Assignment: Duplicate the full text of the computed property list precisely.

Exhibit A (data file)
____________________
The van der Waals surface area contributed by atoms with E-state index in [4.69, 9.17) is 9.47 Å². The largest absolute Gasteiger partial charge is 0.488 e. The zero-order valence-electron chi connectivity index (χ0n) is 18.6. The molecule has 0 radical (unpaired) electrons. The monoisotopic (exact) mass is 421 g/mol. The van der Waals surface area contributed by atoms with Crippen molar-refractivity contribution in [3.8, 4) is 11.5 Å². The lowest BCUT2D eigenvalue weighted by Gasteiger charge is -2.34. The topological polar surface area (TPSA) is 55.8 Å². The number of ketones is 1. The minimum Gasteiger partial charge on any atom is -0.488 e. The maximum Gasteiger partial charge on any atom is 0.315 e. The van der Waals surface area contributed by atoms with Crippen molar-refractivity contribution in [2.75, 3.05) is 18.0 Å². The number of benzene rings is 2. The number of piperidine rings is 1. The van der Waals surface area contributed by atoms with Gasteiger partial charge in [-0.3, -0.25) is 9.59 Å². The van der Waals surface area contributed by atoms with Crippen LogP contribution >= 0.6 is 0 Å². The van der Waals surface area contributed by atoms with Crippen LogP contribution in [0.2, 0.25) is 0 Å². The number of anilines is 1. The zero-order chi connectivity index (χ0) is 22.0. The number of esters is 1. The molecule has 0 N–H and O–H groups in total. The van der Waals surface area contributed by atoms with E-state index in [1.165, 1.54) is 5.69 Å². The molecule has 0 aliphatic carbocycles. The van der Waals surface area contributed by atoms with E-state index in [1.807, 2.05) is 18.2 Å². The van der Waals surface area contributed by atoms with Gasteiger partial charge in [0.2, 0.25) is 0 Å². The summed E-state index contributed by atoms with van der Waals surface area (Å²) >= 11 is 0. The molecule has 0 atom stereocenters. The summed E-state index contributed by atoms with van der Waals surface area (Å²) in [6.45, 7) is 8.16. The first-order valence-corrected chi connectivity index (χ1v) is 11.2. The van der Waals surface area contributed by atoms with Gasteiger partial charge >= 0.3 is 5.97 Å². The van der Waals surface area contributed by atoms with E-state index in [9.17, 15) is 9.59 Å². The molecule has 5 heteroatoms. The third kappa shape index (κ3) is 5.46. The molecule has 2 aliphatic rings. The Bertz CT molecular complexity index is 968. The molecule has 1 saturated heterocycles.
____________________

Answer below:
The van der Waals surface area contributed by atoms with E-state index in [4.69, 9.17) is 9.47 Å². The largest absolute Gasteiger partial charge is 0.488 e. The zero-order valence-electron chi connectivity index (χ0n) is 18.6. The molecule has 0 radical (unpaired) electrons. The monoisotopic (exact) mass is 421 g/mol. The van der Waals surface area contributed by atoms with Crippen molar-refractivity contribution in [3.8, 4) is 11.5 Å². The lowest BCUT2D eigenvalue weighted by Gasteiger charge is -2.34. The topological polar surface area (TPSA) is 55.8 Å². The number of ketones is 1. The minimum Gasteiger partial charge on any atom is -0.488 e. The maximum Gasteiger partial charge on any atom is 0.315 e. The van der Waals surface area contributed by atoms with Crippen molar-refractivity contribution in [2.75, 3.05) is 18.0 Å². The number of benzene rings is 2. The number of piperidine rings is 1. The van der Waals surface area contributed by atoms with Gasteiger partial charge in [-0.3, -0.25) is 9.59 Å². The van der Waals surface area contributed by atoms with Crippen LogP contribution >= 0.6 is 0 Å². The van der Waals surface area contributed by atoms with Crippen LogP contribution in [0.2, 0.25) is 0 Å². The number of anilines is 1. The zero-order chi connectivity index (χ0) is 22.0. The number of esters is 1. The molecule has 0 N–H and O–H groups in total. The van der Waals surface area contributed by atoms with E-state index in [1.165, 1.54) is 5.69 Å². The molecule has 0 aliphatic carbocycles. The van der Waals surface area contributed by atoms with E-state index in [1.807, 2.05) is 18.2 Å². The van der Waals surface area contributed by atoms with Gasteiger partial charge in [0.2, 0.25) is 0 Å². The summed E-state index contributed by atoms with van der Waals surface area (Å²) >= 11 is 0. The molecule has 0 atom stereocenters. The summed E-state index contributed by atoms with van der Waals surface area (Å²) in [6.45, 7) is 8.16. The first-order valence-corrected chi connectivity index (χ1v) is 11.2. The van der Waals surface area contributed by atoms with Gasteiger partial charge >= 0.3 is 5.97 Å². The van der Waals surface area contributed by atoms with E-state index in [9.17, 15) is 9.59 Å². The molecule has 5 heteroatoms. The third kappa shape index (κ3) is 5.46. The molecule has 2 aliphatic rings. The Bertz CT molecular complexity index is 968. The molecule has 1 saturated heterocycles.